Wednesday, May 23, 2012

At least I have no regrets

I don't think I have to start this post by saying that losing Aimee has been the most terrible thing I've ever gone through. If you've been following this blog, I think you get that by now. (If you haven't been and you just stumbled on this post, then may I suggest you start by reading this post first.)

No, this post is not about that. This post is about regrets. Or in this case, how at least I don't have any in regards to Aimee. I know many times when we lose someone close there may have been unresolved conflicts or harsh words we wish we could have back. Maybe the regret is simply that we feel like we didn't express our love enough, or show our appreciation enough, or value them as much as we should have when they were here.
Aimee and I celebrating our first
anniversary a month early in
Victoria, BC. We jokingly told
people we celebrated early because
we weren't sure we'd actually make
it to a whole year.

I am extremely blessed to be able to say that I do not have any of those regrets.

I told Aimee OFTEN how much I loved her. I told her that she was an incredible wife and mother, and that I'd won the marriage lottery when I married her. I explained to her on at least a weekly basis that she fulfilled all my needs and wants and that I'd walk to the ends of the earth for her because of it. And she knew damn well that I meant it. I bought her flowers (on days other than her birthday or Valentine's Day), took her out on dates, and left notes in her car while she was at work or in her purse to find later. I tried hard to be romantic, because I wanted to make her as happy as she made me.

Why did I do all of this? Because she WAS amazing, and because she SHOWED ME by her example how to be a great spouse. In other words, she modeled the type of relationship she wanted, and I was lucky enough to get the hint.

The point of this post isn't to brag about how great at being married we were (though we WERE). The point is to say that when Aimee died, at least I wasn't forced to say "I wish I'd..."
  • been more loving,
  • appreciated her more,
  • told her I loved her,
  • been nicer to her,
  • helped her more around the house,
  • kissed her goodbye.
Two days before her accident, she and Donna left the vacation house to go to the store. She started to leave without giving me a kiss, but I caught up with her right outside the front door and said, "Hey, you aren't leaving without a kiss goodbye, are you?" She smiled and apologized and kissed me. Shortly afterwards, we had the following text message exchange, the last one we'd ever have:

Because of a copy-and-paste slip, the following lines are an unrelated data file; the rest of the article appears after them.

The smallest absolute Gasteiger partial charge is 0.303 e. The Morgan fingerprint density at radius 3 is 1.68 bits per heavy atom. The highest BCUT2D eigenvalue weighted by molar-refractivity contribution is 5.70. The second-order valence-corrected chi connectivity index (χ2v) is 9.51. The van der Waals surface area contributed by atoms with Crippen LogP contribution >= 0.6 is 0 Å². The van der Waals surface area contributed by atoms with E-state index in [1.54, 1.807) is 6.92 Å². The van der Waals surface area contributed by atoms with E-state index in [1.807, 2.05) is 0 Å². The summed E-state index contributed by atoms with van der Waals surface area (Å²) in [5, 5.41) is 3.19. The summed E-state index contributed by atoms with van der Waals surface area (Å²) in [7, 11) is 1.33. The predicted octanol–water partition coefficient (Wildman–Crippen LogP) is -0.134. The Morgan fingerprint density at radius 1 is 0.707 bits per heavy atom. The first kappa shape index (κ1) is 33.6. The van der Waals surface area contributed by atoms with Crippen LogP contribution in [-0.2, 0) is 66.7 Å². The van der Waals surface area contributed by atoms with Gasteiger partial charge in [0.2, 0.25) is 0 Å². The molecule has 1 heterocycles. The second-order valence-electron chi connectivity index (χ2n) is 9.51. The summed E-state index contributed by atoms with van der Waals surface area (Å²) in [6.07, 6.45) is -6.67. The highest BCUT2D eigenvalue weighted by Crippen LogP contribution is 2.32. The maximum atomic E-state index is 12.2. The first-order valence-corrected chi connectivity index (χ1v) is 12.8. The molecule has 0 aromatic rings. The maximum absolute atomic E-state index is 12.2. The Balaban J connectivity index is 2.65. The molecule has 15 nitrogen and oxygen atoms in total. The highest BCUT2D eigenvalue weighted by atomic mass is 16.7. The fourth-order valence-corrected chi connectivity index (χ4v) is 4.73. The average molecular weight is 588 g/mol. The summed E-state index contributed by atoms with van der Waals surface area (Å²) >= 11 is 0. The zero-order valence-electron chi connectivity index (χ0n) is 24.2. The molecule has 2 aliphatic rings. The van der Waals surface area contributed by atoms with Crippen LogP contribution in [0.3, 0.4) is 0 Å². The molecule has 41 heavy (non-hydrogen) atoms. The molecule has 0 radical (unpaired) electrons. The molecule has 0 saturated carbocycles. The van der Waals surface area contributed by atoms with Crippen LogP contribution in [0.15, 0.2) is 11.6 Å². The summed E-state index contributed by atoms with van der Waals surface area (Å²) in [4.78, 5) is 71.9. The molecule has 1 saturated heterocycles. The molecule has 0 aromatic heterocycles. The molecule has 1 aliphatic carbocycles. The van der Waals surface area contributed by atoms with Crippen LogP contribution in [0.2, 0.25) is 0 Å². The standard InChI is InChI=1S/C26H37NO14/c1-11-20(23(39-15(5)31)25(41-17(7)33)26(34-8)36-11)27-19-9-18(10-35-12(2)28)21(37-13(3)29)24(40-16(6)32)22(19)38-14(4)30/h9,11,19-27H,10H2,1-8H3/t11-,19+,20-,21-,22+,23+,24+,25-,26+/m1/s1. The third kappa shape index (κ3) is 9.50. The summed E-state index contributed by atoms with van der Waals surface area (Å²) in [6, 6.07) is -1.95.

Aimee: "I love you, honey. I am so sorry I forgot to smooch you goodbye. I didn't think you cared but I like it that you do. :)"
Me: ":) I do."

And so one thing I'll always be glad for is that when I saw her that last time at Jacobs Aquatic Center, I kissed her through the chain link fence. It wasn't an easy feat, but I can't tell you how much that would hurt now if I had passed on that last kiss.

No regrets.

I don't want to sound preachy or lecture. I certainly don't want to sound like I'm better than anyone else or that our marriage was all roses and butterflies and everyone else's stinks. That's not at all what I'm trying to say. I am simply trying to encourage everyone who reads this to remember that life is short, and relationships are precious, so value the loved ones in your life, not only in your heart, but with your words and deeds. Love is not just an emotion, but it is also a verb. Love not expressed isn't really much of a love at all.

Don't ever risk being left with regrets.


  1. Not preachy, but wonderful and important testimony Pat....thanks for sharing what you're experiencing and learning.......

    1. You're welcome. Thanks for commenting. :)